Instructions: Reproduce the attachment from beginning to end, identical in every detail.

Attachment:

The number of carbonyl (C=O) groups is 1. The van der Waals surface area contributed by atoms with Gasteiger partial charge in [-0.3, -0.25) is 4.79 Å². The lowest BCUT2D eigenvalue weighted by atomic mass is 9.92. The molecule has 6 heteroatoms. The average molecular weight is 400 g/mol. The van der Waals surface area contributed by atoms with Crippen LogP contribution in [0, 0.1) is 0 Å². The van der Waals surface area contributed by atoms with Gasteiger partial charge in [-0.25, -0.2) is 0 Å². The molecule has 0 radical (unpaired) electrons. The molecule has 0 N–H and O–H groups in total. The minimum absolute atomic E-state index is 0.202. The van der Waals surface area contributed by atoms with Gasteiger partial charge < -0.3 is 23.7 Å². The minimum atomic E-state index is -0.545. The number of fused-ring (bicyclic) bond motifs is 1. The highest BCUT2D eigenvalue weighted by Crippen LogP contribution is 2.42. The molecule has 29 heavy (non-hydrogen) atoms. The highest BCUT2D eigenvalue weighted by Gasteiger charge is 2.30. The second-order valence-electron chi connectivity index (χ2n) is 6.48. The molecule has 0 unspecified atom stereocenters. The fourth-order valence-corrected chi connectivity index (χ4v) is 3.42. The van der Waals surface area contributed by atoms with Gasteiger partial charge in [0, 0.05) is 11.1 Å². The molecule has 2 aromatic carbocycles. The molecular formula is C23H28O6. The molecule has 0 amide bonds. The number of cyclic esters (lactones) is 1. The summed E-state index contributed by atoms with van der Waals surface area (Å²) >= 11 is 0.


The number of carbonyl (C=O) groups is 1. The van der Waals surface area contributed by atoms with Gasteiger partial charge in [-0.3, -0.25) is 4.79 Å². The lowest BCUT2D eigenvalue weighted by atomic mass is 9.92. The molecule has 6 heteroatoms. The average molecular weight is 400 g/mol. The van der Waals surface area contributed by atoms with Crippen LogP contribution in [0, 0.1) is 0 Å². The van der Waals surface area contributed by atoms with Gasteiger partial charge in [-0.25, -0.2) is 0 Å². The molecule has 0 radical (unpaired) electrons. The molecule has 0 N–H and O–H groups in total. The minimum absolute atomic E-state index is 0.202. The van der Waals surface area contributed by atoms with Gasteiger partial charge < -0.3 is 23.7 Å². The minimum atomic E-state index is -0.545. The number of fused-ring (bicyclic) bond motifs is 1. The highest BCUT2D eigenvalue weighted by Crippen LogP contribution is 2.42. The molecule has 29 heavy (non-hydrogen) atoms. The highest BCUT2D eigenvalue weighted by Gasteiger charge is 2.30. The second-order valence-electron chi connectivity index (χ2n) is 6.48. The molecule has 0 unspecified atom stereocenters. The fourth-order valence-corrected chi connectivity index (χ4v) is 3.42. The van der Waals surface area contributed by atoms with Gasteiger partial charge in [0, 0.05) is 11.1 Å². The molecule has 2 aromatic carbocycles. The molecular formula is C23H28O6. The molecule has 0 amide bonds. The number of cyclic esters (lactones) is 1. The summed E-state index contributed by atoms with van der Waals surface area (Å²) >= 11 is 0.